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By Kristin Trapp

            India’s display of urbanism was sometimes harder to witness than others.  As I was walking through the dirt streets of Jaipur I quickly realized that it was going to be much more difficult to recognize any markings or buildings that showed sign of transnational or vernacular urbanism.  To my utter shock and amazement there was not even a McDonalds, however there were other international businesses.  This place reminded me greatly of Myanmar and that really surprised me.  I never thought that a place that is known for its medical advancements could be this far behind in its cities.  The dimensions of the cultural flow that had once been so pertinent to my understanding of other cities now appear in a completely different manner.  Ethnoscapes and finanscapes will now have a completely different meaning in this port. 

            The excursion that I signed up with through Semester at Sea visited Jaipur, Agra and a half a day in New Delhi.  All of the places we visited were prime tourist attractions.  The ethnoscapes for all of these cities were easy to identify since ethnoscapes include an observation of tourists.  Tourism plays a key role in the daily lives of many of the natives of these cities.  The vernacular aspects of the cities were demonstrated at their peak in the areas around the tourist attractions.  Vendors literally chased me into the tour bus demanding that I purchase something from them.  I felt it would be a very challenging place to travel without some sort of tour guide, but the comforts of traveling with Semester at Sea left this as an assumption that I can not prove as true.  The majority of the places we visited were occupied with people that spoke English and in the instance that there was a language barrier a tour guide was not far away.  Every stop that we made with the trip was to a picturesque place and the feeling that we were not seeing the true “India” was inescapable.  Still knowing that there was more to a city then tourist attractions I wanted to observe some of the buildings that were in these cities.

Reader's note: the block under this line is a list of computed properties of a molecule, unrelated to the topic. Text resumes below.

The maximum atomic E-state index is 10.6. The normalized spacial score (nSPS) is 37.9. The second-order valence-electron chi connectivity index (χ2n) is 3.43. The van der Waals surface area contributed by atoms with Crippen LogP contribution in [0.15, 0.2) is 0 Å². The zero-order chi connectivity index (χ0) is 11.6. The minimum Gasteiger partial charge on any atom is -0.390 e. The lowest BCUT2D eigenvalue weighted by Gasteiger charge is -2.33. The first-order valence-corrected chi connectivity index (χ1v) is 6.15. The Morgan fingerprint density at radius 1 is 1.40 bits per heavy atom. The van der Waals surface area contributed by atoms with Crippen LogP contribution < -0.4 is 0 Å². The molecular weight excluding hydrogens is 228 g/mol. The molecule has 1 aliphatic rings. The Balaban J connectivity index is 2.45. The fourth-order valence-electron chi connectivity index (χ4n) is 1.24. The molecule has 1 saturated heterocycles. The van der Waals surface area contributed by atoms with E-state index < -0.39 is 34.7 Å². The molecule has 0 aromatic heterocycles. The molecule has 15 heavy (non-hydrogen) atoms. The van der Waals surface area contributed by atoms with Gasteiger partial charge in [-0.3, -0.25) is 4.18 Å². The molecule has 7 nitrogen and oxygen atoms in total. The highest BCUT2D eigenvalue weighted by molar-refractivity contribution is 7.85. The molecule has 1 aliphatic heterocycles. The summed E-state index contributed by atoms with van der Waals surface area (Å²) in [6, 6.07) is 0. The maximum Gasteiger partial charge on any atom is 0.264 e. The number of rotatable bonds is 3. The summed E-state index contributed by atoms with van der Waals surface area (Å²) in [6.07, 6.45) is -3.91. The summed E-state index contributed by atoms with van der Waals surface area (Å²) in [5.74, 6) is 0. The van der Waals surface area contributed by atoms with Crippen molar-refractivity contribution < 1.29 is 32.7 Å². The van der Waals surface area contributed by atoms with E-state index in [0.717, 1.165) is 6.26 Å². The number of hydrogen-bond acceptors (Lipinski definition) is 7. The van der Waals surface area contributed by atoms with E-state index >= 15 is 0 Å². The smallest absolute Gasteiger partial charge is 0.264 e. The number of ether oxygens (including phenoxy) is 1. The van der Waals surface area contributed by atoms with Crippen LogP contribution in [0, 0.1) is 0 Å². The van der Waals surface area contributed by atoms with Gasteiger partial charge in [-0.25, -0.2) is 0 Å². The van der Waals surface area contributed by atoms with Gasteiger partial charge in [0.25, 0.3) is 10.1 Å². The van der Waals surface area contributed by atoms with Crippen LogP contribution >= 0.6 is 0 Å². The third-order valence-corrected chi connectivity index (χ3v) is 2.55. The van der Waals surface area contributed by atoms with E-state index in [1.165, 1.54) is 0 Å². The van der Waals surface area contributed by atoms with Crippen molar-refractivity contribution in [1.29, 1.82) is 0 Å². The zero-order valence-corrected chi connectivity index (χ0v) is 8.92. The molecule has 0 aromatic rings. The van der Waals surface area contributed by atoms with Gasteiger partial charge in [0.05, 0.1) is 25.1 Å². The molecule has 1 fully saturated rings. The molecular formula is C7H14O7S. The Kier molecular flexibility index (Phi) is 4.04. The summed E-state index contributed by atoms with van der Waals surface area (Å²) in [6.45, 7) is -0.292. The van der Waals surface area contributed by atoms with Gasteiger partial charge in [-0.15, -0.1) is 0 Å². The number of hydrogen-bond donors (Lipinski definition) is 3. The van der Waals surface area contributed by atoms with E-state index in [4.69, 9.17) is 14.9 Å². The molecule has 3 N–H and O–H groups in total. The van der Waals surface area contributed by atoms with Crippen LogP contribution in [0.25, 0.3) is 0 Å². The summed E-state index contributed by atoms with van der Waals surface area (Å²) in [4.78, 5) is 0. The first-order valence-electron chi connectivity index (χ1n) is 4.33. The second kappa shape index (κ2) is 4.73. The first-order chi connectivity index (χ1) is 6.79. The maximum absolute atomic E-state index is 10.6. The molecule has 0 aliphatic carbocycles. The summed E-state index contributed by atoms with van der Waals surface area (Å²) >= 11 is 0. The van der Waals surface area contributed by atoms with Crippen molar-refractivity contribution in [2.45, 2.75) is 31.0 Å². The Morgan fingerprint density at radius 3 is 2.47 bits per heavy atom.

Many of the buildings that I saw in Jaipur looked dilapidated and structurally unsound, not the feel of a transnational city.  The majority of the houses do not have air-conditioning and most of them do not even have indoor plumbing.  The best explanation of this is seen in article written by Sudhin Thanawala, “Slums Separate Bombay from its Future Struggle Over Plans for Redevelopment Slows City’s Progress.”  The article mainly discusses the extent of the poverty in which many Indian families live in and their disbelief that their environment will be improved.  Although Thanawala is describing Bombay, may of his points apply to other Indian cities as well.  India’s population is already quite large and is expected to expand its population in the upcoming years.  This presents a huge problem as far a housing is concerned, there just is not enough and as a result the already overcrowed slums will be experience new limits.  The solution is building apartments for families in marshlands and while the project is underway families will live in free housing.  There is still a lot of controversy over the project but developers are optimistic.  The majority of the streets are not paved and side walks seemed to be non-existent.  Cows were allowed to freely graze, stray dogs ran rampant through the streets, definitely not the signs of a global city.  India was very different from most of the countries that I have visited but showed many similarities to Cambodia.  The most shocking observation I made was the complete disregard for one’s necessity to relieve oneself in public, even the middle of a crowd street proved to be acceptable.  Nothing but the hotels appeared to be new and everything felt dirty and dingy. 

            India was a very humbling place to visit.  The basic amenities that the United States has to offer was greatly missed by me during my very long five days in India.  Not being able to drink the water, worry about diseases and every little bug bite was something that I am not accustomed to.  The history that India has is heartbreaking and the lack of resources for basic supplies was very troubling.  The lack of ability to improve oneself because of the caste system is very upsetting.  I definitely had an eye opening experience and upon my departure I missed home in a way I never thought possible.

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